Without pectin, there is no jam, but how do you work out whether you need to add it? Ready my guide to pectin for jam makers to learn how to do a pectin test, how and when to use pectin powder, and everything you need to know to get a perfect set.
The basic science of jam
Successful jam making requires three things: pectin, sugar and acid. Pectin is what makes jam jammy! Without pectin, jam would be just thick, but runny and unset fruit syrup. But what is it?
Pectins are long chain sugar molecules that help bind the cells of the fruit together. By boiling the syrup, pectins in the cell walls are released and then bind to each other. It is this reaction that gives jam its jelly structure.
For jam to set, there needs to be enough pectin. If you don’t have enough in the fruit, you need to add more. Otherwise, no matter how much you boil the jam, it will never set. You will just be left with a thick, sweet fruity syrup.
Pectin levels in fruit
Some fruits are naturally high in pectin, some low. Generally the riper the fruit the lower the amount of pectin and vice versa, so if you are using very ripe blackberries, that might push them from the mid pectin category to low pectin.
There are plenty of tables available to check which fruits are likely need extra pectin, and you will find a quick reference list below.
If you have a type of fruit that isn’t on any of the lists, though, don’t despair. It’s easy to test how much pectin is in your fruit, so you will always know if you need to add some more.
It is worth remembering that the amount of pectin in one type of fruit can vary a lot with ripeness, variety and even growing conditions in a particular year. For example, one study* found that the level of pectin in apricots varied from 0.4% to 1.3%.
Because of this, you may want to check your fruit for pectin, even if you know that you have fruit that is typically high or low in pectin.
Low pectin fruit
Medium pectin fruit
Medium high pectin fruit
- Cooking apples
High pectin fruit
- Crab apples
How to test for pectin
First, cook the fruit you are going to use in your jam. Do this without adding all the sugar and bringing it up to the boil – the first stage of a traditional jam recipe.
If you are planning to use a conserve method that involves macerating the fruit in sugar, you will need to take a very small bit of fruit and cook it to test.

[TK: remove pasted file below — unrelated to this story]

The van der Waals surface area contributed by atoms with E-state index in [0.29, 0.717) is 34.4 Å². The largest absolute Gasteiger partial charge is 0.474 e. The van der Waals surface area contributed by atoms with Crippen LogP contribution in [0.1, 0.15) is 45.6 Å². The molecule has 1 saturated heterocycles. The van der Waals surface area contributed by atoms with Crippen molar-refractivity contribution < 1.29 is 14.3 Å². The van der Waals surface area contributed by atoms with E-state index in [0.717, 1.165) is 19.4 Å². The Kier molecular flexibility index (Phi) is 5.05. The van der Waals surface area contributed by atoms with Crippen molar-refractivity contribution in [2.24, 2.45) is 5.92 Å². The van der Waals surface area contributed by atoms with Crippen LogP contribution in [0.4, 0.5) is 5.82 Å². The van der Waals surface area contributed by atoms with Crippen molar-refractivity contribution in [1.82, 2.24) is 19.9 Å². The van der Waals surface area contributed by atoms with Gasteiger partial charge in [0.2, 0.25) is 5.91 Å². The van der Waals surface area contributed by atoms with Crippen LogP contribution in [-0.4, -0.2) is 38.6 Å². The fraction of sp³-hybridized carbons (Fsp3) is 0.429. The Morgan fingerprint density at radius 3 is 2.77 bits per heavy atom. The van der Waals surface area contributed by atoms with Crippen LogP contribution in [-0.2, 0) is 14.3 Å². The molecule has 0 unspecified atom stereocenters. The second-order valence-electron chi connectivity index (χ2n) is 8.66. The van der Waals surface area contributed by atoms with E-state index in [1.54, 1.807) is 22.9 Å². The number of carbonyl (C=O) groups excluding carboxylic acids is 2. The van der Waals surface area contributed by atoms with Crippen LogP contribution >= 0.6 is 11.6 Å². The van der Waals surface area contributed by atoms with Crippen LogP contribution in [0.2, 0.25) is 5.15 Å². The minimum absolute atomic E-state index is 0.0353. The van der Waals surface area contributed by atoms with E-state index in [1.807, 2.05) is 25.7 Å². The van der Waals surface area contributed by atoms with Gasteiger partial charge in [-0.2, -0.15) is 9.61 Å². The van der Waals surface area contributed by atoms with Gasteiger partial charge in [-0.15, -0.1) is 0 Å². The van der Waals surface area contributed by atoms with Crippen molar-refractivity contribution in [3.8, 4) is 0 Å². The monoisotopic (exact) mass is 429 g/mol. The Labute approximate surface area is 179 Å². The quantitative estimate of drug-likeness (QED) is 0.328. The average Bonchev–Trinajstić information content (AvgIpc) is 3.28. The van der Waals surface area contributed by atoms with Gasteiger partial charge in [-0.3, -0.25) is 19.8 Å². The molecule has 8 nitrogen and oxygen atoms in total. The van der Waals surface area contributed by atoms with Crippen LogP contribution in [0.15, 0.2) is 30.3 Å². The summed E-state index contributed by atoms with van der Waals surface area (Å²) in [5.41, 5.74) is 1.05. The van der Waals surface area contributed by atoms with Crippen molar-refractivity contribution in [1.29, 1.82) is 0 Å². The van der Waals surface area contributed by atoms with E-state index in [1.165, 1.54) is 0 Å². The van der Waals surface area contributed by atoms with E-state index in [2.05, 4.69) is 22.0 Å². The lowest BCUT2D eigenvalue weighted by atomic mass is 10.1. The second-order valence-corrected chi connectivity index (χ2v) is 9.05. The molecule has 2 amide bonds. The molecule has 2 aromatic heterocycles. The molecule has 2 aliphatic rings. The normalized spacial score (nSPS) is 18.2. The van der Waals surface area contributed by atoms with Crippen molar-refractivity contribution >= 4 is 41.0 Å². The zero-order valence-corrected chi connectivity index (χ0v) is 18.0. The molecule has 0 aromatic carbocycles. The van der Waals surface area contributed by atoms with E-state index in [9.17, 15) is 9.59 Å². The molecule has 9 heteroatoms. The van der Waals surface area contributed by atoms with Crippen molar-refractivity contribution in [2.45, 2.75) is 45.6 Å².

Take a teaspoonful of juice from the cooked fruit and put it in a small glass or dish. Allow to cool for a minute or so.
Now add 1 tablespoon of methylated spirits. That’s a ratio of 3 parts methylated spirits to 1 part fruit, by volume. Swirl the glass to mix the contents and then allow to stand for a minute.
You can expect to see one of the following results:
If the mixture forms into a single jellified lump, there is a high level of pectin in the fruit.
A squashier, more amoeba-like results means medium pectin.
Small blobby pieces floating in liquid means low pectin.
If the result indicates low pectin levels, but you are using what is usually a high pectin fruit, then you can try simmering the fruit for about 5 minutes and then test again. It may be that some extra cooking time will release more pectin from the fruit.
Once you know the pectin content of the fruit, you can decide whether you need to add some more for a reliable set. Use either liquid or powdered pectin, or jam sugar that has powdered pectin added.
How to add pectin
Pectin is available as a liquid, as a powder or added to jam and preserving sugar.
Pectin powder is easy to use, as you just follow the instructions on the packet. This normally involves adding pectin at the same time as the sugar.
The other way is to use a jam sugar that already has pectin mixed in. Check the ingredients just to make sure that it does contain pectin!
Jam sugar should contain added pectin. Preserving sugar, on the other hand, is just sugar with larger crystals that is particularly suited to making jam with pectin-rich fruit. Be careful not to confuse the two.
Don’t add pectin if it’s not needed, though. This can result in a jam or jelly that’s far too rubbery and disappointing.
How to Test for Pectin
- 1 tsp cooked fruit
- 1 tbsp methylated spirits (denatured alcohol)
- Place the teaspoon of cooked fruit in a small glass or cup. Allow to cool.
- Add the methylated spirits and stir briefly or swirl the glass to mix the contents.
- Allow to stand.
- If a jellyfied mass forms, the fruit is high in pectin. Small floating blobs indicates low pectin, and you should consider using jam sugar or adding pectin powder to achieve a good set.
*Campbell, L.A. and Palmer, G.H. 1978. Pectin. Ch. 4, in Topics in Dietary Fiber Research, G.A. Spiller and R.J. Amen (Ed.), p. 105–115)
For more detailed information, “Reassessment of Some Fruit and Vegetable Pectin Levels by Robert A Baker” is a good starting point. It can be found here.